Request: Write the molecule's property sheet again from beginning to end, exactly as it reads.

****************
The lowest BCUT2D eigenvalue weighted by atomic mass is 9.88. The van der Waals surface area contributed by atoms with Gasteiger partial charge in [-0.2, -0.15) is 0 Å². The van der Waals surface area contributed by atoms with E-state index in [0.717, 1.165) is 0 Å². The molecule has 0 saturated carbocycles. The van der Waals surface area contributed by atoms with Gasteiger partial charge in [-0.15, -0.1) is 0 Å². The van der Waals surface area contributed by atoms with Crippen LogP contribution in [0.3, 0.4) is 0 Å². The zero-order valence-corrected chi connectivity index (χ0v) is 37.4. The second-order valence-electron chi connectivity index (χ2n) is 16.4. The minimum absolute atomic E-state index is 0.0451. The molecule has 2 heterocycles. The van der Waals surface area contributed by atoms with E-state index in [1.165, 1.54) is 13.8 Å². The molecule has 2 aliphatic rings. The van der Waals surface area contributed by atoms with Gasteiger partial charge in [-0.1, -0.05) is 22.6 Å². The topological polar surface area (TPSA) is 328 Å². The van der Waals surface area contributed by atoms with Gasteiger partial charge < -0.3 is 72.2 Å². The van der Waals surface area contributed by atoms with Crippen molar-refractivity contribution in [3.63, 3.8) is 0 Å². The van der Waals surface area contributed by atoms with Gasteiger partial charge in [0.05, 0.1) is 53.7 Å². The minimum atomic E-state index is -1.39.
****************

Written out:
The lowest BCUT2D eigenvalue weighted by atomic mass is 9.88. The van der Waals surface area contributed by atoms with Gasteiger partial charge in [-0.2, -0.15) is 0 Å². The van der Waals surface area contributed by atoms with E-state index in [0.717, 1.165) is 0 Å². The molecule has 0 saturated carbocycles. The van der Waals surface area contributed by atoms with Gasteiger partial charge in [-0.15, -0.1) is 0 Å². The van der Waals surface area contributed by atoms with Crippen LogP contribution in [0.3, 0.4) is 0 Å². The zero-order valence-corrected chi connectivity index (χ0v) is 37.4. The second-order valence-electron chi connectivity index (χ2n) is 16.4. The minimum absolute atomic E-state index is 0.0451. The molecule has 2 heterocycles. The van der Waals surface area contributed by atoms with E-state index in [1.165, 1.54) is 13.8 Å². The molecule has 2 aliphatic rings. The van der Waals surface area contributed by atoms with Gasteiger partial charge in [-0.1, -0.05) is 22.6 Å². The topological polar surface area (TPSA) is 328 Å². The van der Waals surface area contributed by atoms with Gasteiger partial charge < -0.3 is 72.2 Å². The van der Waals surface area contributed by atoms with Crippen molar-refractivity contribution in [3.63, 3.8) is 0 Å². The van der Waals surface area contributed by atoms with Gasteiger partial charge in [0.05, 0.1) is 53.7 Å². The minimum atomic E-state index is -1.39.